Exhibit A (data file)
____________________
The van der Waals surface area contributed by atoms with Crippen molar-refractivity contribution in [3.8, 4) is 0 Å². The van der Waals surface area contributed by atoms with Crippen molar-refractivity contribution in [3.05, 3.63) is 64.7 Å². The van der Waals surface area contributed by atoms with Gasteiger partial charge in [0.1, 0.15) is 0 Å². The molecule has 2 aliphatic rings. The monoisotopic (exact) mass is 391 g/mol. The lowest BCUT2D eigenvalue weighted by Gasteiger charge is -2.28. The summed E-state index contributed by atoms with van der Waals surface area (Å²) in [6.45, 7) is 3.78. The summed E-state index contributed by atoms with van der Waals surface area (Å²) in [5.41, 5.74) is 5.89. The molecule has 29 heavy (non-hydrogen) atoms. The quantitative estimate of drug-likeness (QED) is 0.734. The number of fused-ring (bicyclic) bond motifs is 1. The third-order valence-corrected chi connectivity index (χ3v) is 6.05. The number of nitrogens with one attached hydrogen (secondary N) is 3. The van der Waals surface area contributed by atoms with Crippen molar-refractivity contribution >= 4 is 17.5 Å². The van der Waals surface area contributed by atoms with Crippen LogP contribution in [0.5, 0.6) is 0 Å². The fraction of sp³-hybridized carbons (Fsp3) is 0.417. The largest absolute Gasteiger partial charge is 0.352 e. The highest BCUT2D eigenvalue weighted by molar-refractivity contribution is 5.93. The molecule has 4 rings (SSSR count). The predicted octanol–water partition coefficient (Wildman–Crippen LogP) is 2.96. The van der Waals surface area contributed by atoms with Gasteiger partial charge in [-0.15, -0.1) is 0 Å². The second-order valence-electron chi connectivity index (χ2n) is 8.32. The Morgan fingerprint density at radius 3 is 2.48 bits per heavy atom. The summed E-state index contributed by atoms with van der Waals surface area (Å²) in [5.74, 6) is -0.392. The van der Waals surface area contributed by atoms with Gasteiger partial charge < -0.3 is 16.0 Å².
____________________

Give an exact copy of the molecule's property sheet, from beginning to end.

The van der Waals surface area contributed by atoms with Crippen molar-refractivity contribution in [3.8, 4) is 0 Å². The van der Waals surface area contributed by atoms with Crippen molar-refractivity contribution in [3.05, 3.63) is 64.7 Å². The van der Waals surface area contributed by atoms with Gasteiger partial charge in [0.1, 0.15) is 0 Å². The molecule has 2 aliphatic rings. The monoisotopic (exact) mass is 391 g/mol. The lowest BCUT2D eigenvalue weighted by Gasteiger charge is -2.28. The summed E-state index contributed by atoms with van der Waals surface area (Å²) in [6.45, 7) is 3.78. The summed E-state index contributed by atoms with van der Waals surface area (Å²) in [5.41, 5.74) is 5.89. The molecule has 29 heavy (non-hydrogen) atoms. The quantitative estimate of drug-likeness (QED) is 0.734. The number of fused-ring (bicyclic) bond motifs is 1. The third-order valence-corrected chi connectivity index (χ3v) is 6.05. The number of nitrogens with one attached hydrogen (secondary N) is 3. The van der Waals surface area contributed by atoms with Crippen molar-refractivity contribution >= 4 is 17.5 Å². The van der Waals surface area contributed by atoms with Crippen LogP contribution in [0.5, 0.6) is 0 Å². The fraction of sp³-hybridized carbons (Fsp3) is 0.417. The largest absolute Gasteiger partial charge is 0.352 e. The highest BCUT2D eigenvalue weighted by molar-refractivity contribution is 5.93. The molecule has 4 rings (SSSR count). The predicted octanol–water partition coefficient (Wildman–Crippen LogP) is 2.96. The van der Waals surface area contributed by atoms with Gasteiger partial charge in [-0.15, -0.1) is 0 Å². The second-order valence-electron chi connectivity index (χ2n) is 8.32. The Morgan fingerprint density at radius 3 is 2.48 bits per heavy atom. The summed E-state index contributed by atoms with van der Waals surface area (Å²) in [5.74, 6) is -0.392. The van der Waals surface area contributed by atoms with Gasteiger partial charge < -0.3 is 16.0 Å².